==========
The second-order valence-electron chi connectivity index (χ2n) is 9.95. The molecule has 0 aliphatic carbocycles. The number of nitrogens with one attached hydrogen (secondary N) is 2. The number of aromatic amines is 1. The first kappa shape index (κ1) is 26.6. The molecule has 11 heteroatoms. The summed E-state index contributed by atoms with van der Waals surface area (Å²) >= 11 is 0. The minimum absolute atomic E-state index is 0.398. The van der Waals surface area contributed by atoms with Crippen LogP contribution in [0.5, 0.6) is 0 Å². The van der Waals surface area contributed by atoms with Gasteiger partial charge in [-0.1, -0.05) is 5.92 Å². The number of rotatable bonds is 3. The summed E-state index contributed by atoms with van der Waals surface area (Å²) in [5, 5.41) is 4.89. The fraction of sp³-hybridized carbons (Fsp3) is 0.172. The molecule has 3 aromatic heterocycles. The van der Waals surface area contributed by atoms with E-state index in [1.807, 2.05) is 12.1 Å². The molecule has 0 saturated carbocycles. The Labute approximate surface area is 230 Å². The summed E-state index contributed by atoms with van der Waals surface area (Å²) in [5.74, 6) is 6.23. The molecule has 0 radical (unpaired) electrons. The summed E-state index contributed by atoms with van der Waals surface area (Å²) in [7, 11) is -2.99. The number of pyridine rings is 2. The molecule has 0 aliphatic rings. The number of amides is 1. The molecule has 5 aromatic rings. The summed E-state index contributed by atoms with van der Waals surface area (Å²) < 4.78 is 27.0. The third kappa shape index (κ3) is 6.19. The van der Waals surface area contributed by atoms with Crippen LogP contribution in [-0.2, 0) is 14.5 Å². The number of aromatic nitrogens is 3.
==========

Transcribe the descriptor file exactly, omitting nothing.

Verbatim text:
The second-order valence-electron chi connectivity index (χ2n) is 9.95. The molecule has 0 aliphatic carbocycles. The number of nitrogens with one attached hydrogen (secondary N) is 2. The number of aromatic amines is 1. The first kappa shape index (κ1) is 26.6. The molecule has 11 heteroatoms. The summed E-state index contributed by atoms with van der Waals surface area (Å²) >= 11 is 0. The minimum absolute atomic E-state index is 0.398. The van der Waals surface area contributed by atoms with Crippen LogP contribution in [0.5, 0.6) is 0 Å². The van der Waals surface area contributed by atoms with Gasteiger partial charge in [-0.1, -0.05) is 5.92 Å². The number of rotatable bonds is 3. The summed E-state index contributed by atoms with van der Waals surface area (Å²) in [5, 5.41) is 4.89. The fraction of sp³-hybridized carbons (Fsp3) is 0.172. The molecule has 3 aromatic heterocycles. The van der Waals surface area contributed by atoms with E-state index in [1.807, 2.05) is 12.1 Å². The molecule has 0 saturated carbocycles. The Labute approximate surface area is 230 Å². The summed E-state index contributed by atoms with van der Waals surface area (Å²) in [5.74, 6) is 6.23. The molecule has 0 radical (unpaired) electrons. The summed E-state index contributed by atoms with van der Waals surface area (Å²) in [7, 11) is -2.99. The number of pyridine rings is 2. The molecule has 0 aliphatic rings. The number of amides is 1. The molecule has 5 aromatic rings. The summed E-state index contributed by atoms with van der Waals surface area (Å²) < 4.78 is 27.0. The third kappa shape index (κ3) is 6.19. The van der Waals surface area contributed by atoms with Crippen LogP contribution in [-0.2, 0) is 14.5 Å². The number of aromatic nitrogens is 3.